Billings public works officials await a more thorough evaluation of the geology of some of the precarious rocks above Zimmerman Trail before making the repairs necessary to reopen the closed portion of the roadway.
The decision and subsequent action will occur sooner rather than later, Vern Heisler, deputy public works director, said Friday.
The Montana Department of Transportation had scheduled a project that includes preventing future slides and widening a portion of Zimmerman Trail, work that also includes an overlay and new guardrails. But those projects won’t be completed until up to 18 months from now, Heisler said, and local officials and travelers certainly don’t want Zimmerman Trail closed any longer than need be.
The MDT project has been split into two phases because what’s discovered during the first phase — rock remediation — will guide the second phase, Heisler said.
A rock slide Tuesday afternoon forced closure of Zimmerman Trail between Rimrock Road and Highway 3. A crew from Terracon, a Billings geotechnical and environmental assessment firm, was on the scene Friday, hiking up the Rims and evaluating the slide.
Heisler said that a Terracon geological engineer is scheduled to perform a follow-up and in-depth evaluation of the chances for future rock slide danger next week.
“We hope to do a smaller project up front to take care of the rocks. That would allow us to open the road back up,” he said. “Waiting for the MDT projects is not what we want to do.”
A three-person crew from Terracon was on the scene Friday morning using Global Positioning System technology that will map the affected area within 1 inch of accuracy.
Heisler said that during next week’s engineering analysis, special attention will be paid to the rock next to the rocks that fell down the slope Tuesday.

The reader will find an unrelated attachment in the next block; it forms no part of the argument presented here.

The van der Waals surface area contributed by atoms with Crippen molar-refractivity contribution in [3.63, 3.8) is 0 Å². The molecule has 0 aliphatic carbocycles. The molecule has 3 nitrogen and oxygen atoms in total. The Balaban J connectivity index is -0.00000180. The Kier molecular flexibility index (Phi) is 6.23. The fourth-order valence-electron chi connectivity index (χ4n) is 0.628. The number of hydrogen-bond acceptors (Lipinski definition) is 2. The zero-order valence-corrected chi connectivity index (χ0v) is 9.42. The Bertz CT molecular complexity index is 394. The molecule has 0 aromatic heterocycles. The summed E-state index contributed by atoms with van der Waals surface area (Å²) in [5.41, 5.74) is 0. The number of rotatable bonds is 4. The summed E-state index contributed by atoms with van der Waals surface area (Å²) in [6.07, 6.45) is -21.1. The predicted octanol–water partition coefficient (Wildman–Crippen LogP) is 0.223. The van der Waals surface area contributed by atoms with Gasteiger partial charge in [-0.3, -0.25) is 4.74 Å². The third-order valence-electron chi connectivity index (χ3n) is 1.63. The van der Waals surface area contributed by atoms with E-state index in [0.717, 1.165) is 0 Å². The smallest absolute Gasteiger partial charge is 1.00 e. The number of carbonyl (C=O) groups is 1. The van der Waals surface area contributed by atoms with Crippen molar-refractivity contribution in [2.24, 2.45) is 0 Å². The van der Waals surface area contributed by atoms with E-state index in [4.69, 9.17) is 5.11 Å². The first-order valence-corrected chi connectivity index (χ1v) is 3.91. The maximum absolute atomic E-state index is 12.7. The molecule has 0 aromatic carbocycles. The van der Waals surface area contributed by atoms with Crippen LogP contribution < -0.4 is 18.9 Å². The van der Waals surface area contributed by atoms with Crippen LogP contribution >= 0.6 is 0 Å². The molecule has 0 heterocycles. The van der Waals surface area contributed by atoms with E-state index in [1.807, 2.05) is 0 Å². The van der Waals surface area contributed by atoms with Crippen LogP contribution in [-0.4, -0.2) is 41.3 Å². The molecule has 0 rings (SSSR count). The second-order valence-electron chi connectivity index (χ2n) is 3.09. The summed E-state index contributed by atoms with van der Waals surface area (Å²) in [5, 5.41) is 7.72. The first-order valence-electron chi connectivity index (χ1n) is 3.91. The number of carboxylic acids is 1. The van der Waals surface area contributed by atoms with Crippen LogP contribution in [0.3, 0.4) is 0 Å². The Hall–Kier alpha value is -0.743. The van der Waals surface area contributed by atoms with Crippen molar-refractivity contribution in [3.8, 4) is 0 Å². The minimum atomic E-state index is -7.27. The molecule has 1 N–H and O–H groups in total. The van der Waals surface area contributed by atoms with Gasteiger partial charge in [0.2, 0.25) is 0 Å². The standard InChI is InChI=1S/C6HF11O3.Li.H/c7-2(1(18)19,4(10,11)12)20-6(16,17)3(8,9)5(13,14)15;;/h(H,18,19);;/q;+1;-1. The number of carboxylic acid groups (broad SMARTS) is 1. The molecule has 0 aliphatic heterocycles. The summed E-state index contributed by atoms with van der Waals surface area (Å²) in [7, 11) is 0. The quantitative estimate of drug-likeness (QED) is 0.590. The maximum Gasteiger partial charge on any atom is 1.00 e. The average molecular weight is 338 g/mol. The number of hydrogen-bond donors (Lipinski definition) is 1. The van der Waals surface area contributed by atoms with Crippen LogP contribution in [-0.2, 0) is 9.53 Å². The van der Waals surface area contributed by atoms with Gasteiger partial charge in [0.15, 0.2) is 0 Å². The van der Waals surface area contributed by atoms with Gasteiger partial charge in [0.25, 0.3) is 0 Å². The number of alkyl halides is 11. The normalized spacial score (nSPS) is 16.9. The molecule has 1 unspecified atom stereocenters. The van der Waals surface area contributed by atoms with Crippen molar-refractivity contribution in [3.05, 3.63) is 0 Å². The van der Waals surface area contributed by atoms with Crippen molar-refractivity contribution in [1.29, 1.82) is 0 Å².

You have free articles remaining.
He said he and Public Works Director Dave Mumford will keep Mayor Tom Hanel and the City Council up to date on the engineer’s report, which will first be presented to the city’s engineering division.
“When we know something, we will definitely let the mayor and council know,” Heisler said. “It is a vital transportation link in the city.”
At least one homeowner who lives below the rock slide said she wasn’t too worried about the potential of damage to her home by a future rock slide. The main concerns for Karen Sampson, who lives on Edmond Street with her husband, Greg, just below the closed portion of Zimmerman Trail, are twofold: speeding traffic on Zimmerman Trail and the amount of water that rushes off the Rimrocks and gushes through her backyard each spring.
She said she also worries that the more rock that’s removed, the greater the “waterfall” that ends up in her yard each spring.
Those worries are coupled with the inconvenience caused by drivers using her driveway to turn around once they realize that Zimmerman Trail is in fact closed. A large sign and a locked gate placed by public works crews apparently are insufficient warning for some drivers.
“People don’t read signs,” she said, shaking her head.
As crews move rocks that they’d earlier piled up in a maintenance turnout off Zimmerman Trail, Sampson said she had an idea for a sign she’d like to erect in her yard.
“I should just leave a sign out,” she said, “that says, ‘Hey! I need that one to decorate my yard!’”